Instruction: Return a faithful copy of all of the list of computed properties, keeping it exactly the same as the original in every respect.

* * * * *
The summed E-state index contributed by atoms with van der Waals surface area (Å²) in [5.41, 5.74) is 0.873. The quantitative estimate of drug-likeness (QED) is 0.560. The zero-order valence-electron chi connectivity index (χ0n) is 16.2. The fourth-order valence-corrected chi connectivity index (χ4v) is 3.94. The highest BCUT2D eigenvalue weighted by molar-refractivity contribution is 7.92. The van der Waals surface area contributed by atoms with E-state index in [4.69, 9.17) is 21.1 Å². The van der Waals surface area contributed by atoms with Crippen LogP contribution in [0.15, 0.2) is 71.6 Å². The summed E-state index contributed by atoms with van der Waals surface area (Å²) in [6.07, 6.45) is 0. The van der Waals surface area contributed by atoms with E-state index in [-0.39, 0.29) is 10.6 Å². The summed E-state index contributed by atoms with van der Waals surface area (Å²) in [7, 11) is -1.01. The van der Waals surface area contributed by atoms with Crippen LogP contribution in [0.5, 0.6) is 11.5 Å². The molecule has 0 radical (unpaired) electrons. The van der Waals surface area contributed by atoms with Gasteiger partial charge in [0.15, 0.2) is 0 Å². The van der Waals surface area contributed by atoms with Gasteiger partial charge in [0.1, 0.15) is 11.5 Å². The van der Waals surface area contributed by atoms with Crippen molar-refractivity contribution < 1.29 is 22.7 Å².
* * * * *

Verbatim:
The summed E-state index contributed by atoms with van der Waals surface area (Å²) in [5.41, 5.74) is 0.873. The quantitative estimate of drug-likeness (QED) is 0.560. The zero-order valence-electron chi connectivity index (χ0n) is 16.2. The fourth-order valence-corrected chi connectivity index (χ4v) is 3.94. The highest BCUT2D eigenvalue weighted by molar-refractivity contribution is 7.92. The van der Waals surface area contributed by atoms with E-state index in [4.69, 9.17) is 21.1 Å². The van der Waals surface area contributed by atoms with Crippen LogP contribution in [0.15, 0.2) is 71.6 Å². The summed E-state index contributed by atoms with van der Waals surface area (Å²) in [6.07, 6.45) is 0. The van der Waals surface area contributed by atoms with E-state index in [-0.39, 0.29) is 10.6 Å². The summed E-state index contributed by atoms with van der Waals surface area (Å²) in [7, 11) is -1.01. The van der Waals surface area contributed by atoms with Crippen LogP contribution in [0.5, 0.6) is 11.5 Å². The molecule has 0 radical (unpaired) electrons. The van der Waals surface area contributed by atoms with Gasteiger partial charge in [0.15, 0.2) is 0 Å². The van der Waals surface area contributed by atoms with Gasteiger partial charge in [0.1, 0.15) is 11.5 Å². The van der Waals surface area contributed by atoms with Crippen molar-refractivity contribution < 1.29 is 22.7 Å².